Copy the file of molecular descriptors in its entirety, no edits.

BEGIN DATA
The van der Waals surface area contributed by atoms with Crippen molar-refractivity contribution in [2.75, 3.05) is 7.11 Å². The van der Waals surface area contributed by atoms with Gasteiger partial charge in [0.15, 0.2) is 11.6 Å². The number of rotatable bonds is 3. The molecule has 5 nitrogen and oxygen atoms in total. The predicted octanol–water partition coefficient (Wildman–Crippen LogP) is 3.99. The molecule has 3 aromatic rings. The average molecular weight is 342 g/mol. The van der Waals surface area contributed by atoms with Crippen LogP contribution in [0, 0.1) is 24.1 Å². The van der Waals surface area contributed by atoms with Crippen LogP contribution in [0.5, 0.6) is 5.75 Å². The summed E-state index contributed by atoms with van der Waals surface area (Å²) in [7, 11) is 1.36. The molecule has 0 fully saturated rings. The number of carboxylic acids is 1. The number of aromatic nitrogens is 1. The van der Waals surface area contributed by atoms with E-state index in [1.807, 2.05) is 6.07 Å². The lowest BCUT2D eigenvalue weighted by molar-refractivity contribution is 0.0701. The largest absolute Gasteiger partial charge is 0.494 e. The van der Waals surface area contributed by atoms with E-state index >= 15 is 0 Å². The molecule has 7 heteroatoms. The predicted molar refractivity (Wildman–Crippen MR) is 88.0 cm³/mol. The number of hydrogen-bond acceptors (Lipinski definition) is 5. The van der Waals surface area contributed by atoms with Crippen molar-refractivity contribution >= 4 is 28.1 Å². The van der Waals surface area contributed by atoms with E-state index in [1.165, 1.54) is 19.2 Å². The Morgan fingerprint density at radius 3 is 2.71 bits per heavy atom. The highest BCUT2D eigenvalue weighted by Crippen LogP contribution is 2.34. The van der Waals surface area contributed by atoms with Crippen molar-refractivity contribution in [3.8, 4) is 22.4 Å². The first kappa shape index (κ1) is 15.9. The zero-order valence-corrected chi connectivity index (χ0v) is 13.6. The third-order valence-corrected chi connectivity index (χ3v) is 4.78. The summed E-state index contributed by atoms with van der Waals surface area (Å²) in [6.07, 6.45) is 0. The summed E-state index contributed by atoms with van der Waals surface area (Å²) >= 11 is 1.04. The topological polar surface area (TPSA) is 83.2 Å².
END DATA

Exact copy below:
The van der Waals surface area contributed by atoms with Crippen molar-refractivity contribution in [2.75, 3.05) is 7.11 Å². The van der Waals surface area contributed by atoms with Gasteiger partial charge in [0.15, 0.2) is 11.6 Å². The number of rotatable bonds is 3. The molecule has 5 nitrogen and oxygen atoms in total. The predicted octanol–water partition coefficient (Wildman–Crippen LogP) is 3.99. The molecule has 3 aromatic rings. The average molecular weight is 342 g/mol. The van der Waals surface area contributed by atoms with Crippen LogP contribution in [0, 0.1) is 24.1 Å². The van der Waals surface area contributed by atoms with Crippen LogP contribution in [0.5, 0.6) is 5.75 Å². The summed E-state index contributed by atoms with van der Waals surface area (Å²) in [7, 11) is 1.36. The molecule has 0 fully saturated rings. The number of carboxylic acids is 1. The number of aromatic nitrogens is 1. The van der Waals surface area contributed by atoms with E-state index in [1.807, 2.05) is 6.07 Å². The lowest BCUT2D eigenvalue weighted by molar-refractivity contribution is 0.0701. The largest absolute Gasteiger partial charge is 0.494 e. The van der Waals surface area contributed by atoms with E-state index >= 15 is 0 Å². The molecule has 7 heteroatoms. The predicted molar refractivity (Wildman–Crippen MR) is 88.0 cm³/mol. The number of hydrogen-bond acceptors (Lipinski definition) is 5. The van der Waals surface area contributed by atoms with Crippen molar-refractivity contribution >= 4 is 28.1 Å². The van der Waals surface area contributed by atoms with E-state index in [1.165, 1.54) is 19.2 Å². The Morgan fingerprint density at radius 3 is 2.71 bits per heavy atom. The highest BCUT2D eigenvalue weighted by Crippen LogP contribution is 2.34. The van der Waals surface area contributed by atoms with Crippen molar-refractivity contribution in [3.8, 4) is 22.4 Å². The first kappa shape index (κ1) is 15.9. The zero-order valence-corrected chi connectivity index (χ0v) is 13.6. The third-order valence-corrected chi connectivity index (χ3v) is 4.78. The summed E-state index contributed by atoms with van der Waals surface area (Å²) in [6.07, 6.45) is 0. The summed E-state index contributed by atoms with van der Waals surface area (Å²) >= 11 is 1.04. The topological polar surface area (TPSA) is 83.2 Å².